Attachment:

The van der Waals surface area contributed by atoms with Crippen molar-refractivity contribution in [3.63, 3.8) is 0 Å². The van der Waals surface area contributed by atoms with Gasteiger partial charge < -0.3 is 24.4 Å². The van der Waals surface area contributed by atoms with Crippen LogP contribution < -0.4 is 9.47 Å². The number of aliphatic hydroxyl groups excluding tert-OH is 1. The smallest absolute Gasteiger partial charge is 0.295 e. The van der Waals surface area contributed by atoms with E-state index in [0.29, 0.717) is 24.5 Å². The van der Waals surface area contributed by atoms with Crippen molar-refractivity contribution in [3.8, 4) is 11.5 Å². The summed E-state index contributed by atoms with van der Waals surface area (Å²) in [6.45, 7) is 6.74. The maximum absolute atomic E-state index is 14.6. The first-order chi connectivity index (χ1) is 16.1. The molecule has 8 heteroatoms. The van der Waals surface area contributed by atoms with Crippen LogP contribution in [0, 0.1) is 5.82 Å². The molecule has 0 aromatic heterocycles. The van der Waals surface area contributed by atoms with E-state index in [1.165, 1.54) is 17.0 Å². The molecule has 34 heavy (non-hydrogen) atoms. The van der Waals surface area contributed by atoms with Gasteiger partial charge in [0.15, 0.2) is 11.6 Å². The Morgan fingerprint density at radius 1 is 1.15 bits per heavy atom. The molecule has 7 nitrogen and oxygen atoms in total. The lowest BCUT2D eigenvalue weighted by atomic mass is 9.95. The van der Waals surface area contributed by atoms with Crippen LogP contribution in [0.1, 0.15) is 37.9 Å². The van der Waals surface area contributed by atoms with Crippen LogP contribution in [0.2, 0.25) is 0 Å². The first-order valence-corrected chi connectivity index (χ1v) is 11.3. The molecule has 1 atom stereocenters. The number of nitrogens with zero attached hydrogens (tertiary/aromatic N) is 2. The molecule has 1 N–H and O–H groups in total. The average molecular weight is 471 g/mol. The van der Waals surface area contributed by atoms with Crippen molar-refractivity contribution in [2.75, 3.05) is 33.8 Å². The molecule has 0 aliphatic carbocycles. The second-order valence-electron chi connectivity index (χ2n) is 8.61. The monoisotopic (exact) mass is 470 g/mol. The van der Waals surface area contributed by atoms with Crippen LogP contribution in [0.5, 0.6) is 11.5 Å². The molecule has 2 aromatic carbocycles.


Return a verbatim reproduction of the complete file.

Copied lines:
The van der Waals surface area contributed by atoms with Crippen molar-refractivity contribution in [3.63, 3.8) is 0 Å². The van der Waals surface area contributed by atoms with Gasteiger partial charge < -0.3 is 24.4 Å². The van der Waals surface area contributed by atoms with Crippen LogP contribution < -0.4 is 9.47 Å². The number of aliphatic hydroxyl groups excluding tert-OH is 1. The smallest absolute Gasteiger partial charge is 0.295 e. The van der Waals surface area contributed by atoms with E-state index in [0.29, 0.717) is 24.5 Å². The van der Waals surface area contributed by atoms with Crippen molar-refractivity contribution in [3.8, 4) is 11.5 Å². The summed E-state index contributed by atoms with van der Waals surface area (Å²) in [6.45, 7) is 6.74. The maximum absolute atomic E-state index is 14.6. The first-order chi connectivity index (χ1) is 16.1. The molecule has 8 heteroatoms. The van der Waals surface area contributed by atoms with Crippen LogP contribution in [0, 0.1) is 5.82 Å². The molecule has 0 aromatic heterocycles. The van der Waals surface area contributed by atoms with E-state index in [1.165, 1.54) is 17.0 Å². The molecule has 34 heavy (non-hydrogen) atoms. The van der Waals surface area contributed by atoms with Gasteiger partial charge in [0.15, 0.2) is 11.6 Å². The Morgan fingerprint density at radius 1 is 1.15 bits per heavy atom. The molecule has 7 nitrogen and oxygen atoms in total. The lowest BCUT2D eigenvalue weighted by atomic mass is 9.95. The van der Waals surface area contributed by atoms with Crippen LogP contribution in [0.1, 0.15) is 37.9 Å². The van der Waals surface area contributed by atoms with Crippen LogP contribution in [0.2, 0.25) is 0 Å². The first-order valence-corrected chi connectivity index (χ1v) is 11.3. The molecule has 1 atom stereocenters. The number of nitrogens with zero attached hydrogens (tertiary/aromatic N) is 2. The molecule has 1 N–H and O–H groups in total. The average molecular weight is 471 g/mol. The van der Waals surface area contributed by atoms with Crippen molar-refractivity contribution in [2.75, 3.05) is 33.8 Å². The molecule has 0 aliphatic carbocycles. The second-order valence-electron chi connectivity index (χ2n) is 8.61. The monoisotopic (exact) mass is 470 g/mol. The van der Waals surface area contributed by atoms with Crippen LogP contribution in [0.5, 0.6) is 11.5 Å². The molecule has 2 aromatic carbocycles.